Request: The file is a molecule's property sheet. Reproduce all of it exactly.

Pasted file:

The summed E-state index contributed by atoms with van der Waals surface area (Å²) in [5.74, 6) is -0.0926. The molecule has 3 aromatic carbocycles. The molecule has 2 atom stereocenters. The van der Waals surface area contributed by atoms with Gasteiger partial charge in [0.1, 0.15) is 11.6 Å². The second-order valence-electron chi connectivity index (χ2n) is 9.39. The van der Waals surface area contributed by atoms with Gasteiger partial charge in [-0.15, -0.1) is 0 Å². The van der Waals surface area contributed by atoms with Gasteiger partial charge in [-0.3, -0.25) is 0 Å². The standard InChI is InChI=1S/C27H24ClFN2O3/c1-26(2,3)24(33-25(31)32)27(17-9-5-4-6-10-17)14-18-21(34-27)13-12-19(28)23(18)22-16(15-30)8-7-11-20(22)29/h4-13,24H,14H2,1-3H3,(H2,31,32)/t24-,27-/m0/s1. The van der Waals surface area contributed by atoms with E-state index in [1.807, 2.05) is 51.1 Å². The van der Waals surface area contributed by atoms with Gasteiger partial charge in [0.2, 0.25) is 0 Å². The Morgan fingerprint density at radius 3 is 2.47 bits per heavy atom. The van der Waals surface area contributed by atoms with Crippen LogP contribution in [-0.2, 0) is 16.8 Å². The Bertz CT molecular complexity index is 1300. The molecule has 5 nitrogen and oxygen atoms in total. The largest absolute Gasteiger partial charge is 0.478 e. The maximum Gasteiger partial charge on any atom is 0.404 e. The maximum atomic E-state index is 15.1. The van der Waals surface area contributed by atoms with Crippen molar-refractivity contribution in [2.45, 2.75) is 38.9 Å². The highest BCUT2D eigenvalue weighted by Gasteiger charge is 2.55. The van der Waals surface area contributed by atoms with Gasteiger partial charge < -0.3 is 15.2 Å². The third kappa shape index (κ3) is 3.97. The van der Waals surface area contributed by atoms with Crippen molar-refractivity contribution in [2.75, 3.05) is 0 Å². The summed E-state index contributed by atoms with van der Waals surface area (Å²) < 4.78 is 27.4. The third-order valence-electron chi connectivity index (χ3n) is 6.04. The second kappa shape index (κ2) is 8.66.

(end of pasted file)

The summed E-state index contributed by atoms with van der Waals surface area (Å²) in [5.74, 6) is -0.0926. The molecule has 3 aromatic carbocycles. The molecule has 2 atom stereocenters. The van der Waals surface area contributed by atoms with Gasteiger partial charge in [0.1, 0.15) is 11.6 Å². The second-order valence-electron chi connectivity index (χ2n) is 9.39. The van der Waals surface area contributed by atoms with Gasteiger partial charge in [-0.15, -0.1) is 0 Å². The van der Waals surface area contributed by atoms with Gasteiger partial charge in [-0.3, -0.25) is 0 Å². The standard InChI is InChI=1S/C27H24ClFN2O3/c1-26(2,3)24(33-25(31)32)27(17-9-5-4-6-10-17)14-18-21(34-27)13-12-19(28)23(18)22-16(15-30)8-7-11-20(22)29/h4-13,24H,14H2,1-3H3,(H2,31,32)/t24-,27-/m0/s1. The van der Waals surface area contributed by atoms with E-state index in [1.807, 2.05) is 51.1 Å². The van der Waals surface area contributed by atoms with Gasteiger partial charge in [0.2, 0.25) is 0 Å². The Morgan fingerprint density at radius 3 is 2.47 bits per heavy atom. The van der Waals surface area contributed by atoms with Crippen LogP contribution in [-0.2, 0) is 16.8 Å². The Bertz CT molecular complexity index is 1300. The molecule has 5 nitrogen and oxygen atoms in total. The largest absolute Gasteiger partial charge is 0.478 e. The maximum Gasteiger partial charge on any atom is 0.404 e. The maximum atomic E-state index is 15.1. The van der Waals surface area contributed by atoms with Crippen molar-refractivity contribution in [2.45, 2.75) is 38.9 Å². The highest BCUT2D eigenvalue weighted by Gasteiger charge is 2.55. The van der Waals surface area contributed by atoms with Gasteiger partial charge < -0.3 is 15.2 Å². The third kappa shape index (κ3) is 3.97. The van der Waals surface area contributed by atoms with Crippen molar-refractivity contribution in [2.75, 3.05) is 0 Å². The summed E-state index contributed by atoms with van der Waals surface area (Å²) < 4.78 is 27.4. The third-order valence-electron chi connectivity index (χ3n) is 6.04. The second kappa shape index (κ2) is 8.66.